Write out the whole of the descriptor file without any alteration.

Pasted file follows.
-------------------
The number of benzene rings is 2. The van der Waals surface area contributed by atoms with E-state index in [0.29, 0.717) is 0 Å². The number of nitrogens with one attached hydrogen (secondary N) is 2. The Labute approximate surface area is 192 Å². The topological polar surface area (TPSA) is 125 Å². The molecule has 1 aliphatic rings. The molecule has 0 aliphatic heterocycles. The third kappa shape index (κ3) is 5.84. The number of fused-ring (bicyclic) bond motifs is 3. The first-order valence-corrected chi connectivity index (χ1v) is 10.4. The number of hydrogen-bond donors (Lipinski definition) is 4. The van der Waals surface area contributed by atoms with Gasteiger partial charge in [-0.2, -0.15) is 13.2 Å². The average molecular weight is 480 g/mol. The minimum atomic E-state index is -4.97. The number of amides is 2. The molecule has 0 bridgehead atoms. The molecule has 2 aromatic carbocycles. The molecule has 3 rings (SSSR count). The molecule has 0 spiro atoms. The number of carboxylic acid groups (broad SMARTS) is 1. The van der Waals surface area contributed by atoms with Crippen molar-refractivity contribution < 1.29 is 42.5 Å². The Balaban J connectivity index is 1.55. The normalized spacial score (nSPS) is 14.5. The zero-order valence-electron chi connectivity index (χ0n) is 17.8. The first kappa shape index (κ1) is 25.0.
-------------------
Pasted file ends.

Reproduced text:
The number of benzene rings is 2. The van der Waals surface area contributed by atoms with E-state index in [0.29, 0.717) is 0 Å². The number of nitrogens with one attached hydrogen (secondary N) is 2. The Labute approximate surface area is 192 Å². The topological polar surface area (TPSA) is 125 Å². The molecule has 1 aliphatic rings. The molecule has 0 aliphatic heterocycles. The third kappa shape index (κ3) is 5.84. The number of fused-ring (bicyclic) bond motifs is 3. The first-order valence-corrected chi connectivity index (χ1v) is 10.4. The number of hydrogen-bond donors (Lipinski definition) is 4. The van der Waals surface area contributed by atoms with Gasteiger partial charge in [-0.2, -0.15) is 13.2 Å². The average molecular weight is 480 g/mol. The minimum atomic E-state index is -4.97. The number of amides is 2. The molecule has 0 bridgehead atoms. The molecule has 2 aromatic carbocycles. The molecule has 3 rings (SSSR count). The molecule has 0 spiro atoms. The number of carboxylic acid groups (broad SMARTS) is 1. The van der Waals surface area contributed by atoms with Crippen molar-refractivity contribution < 1.29 is 42.5 Å². The Balaban J connectivity index is 1.55. The normalized spacial score (nSPS) is 14.5. The zero-order valence-electron chi connectivity index (χ0n) is 17.8. The first kappa shape index (κ1) is 25.0.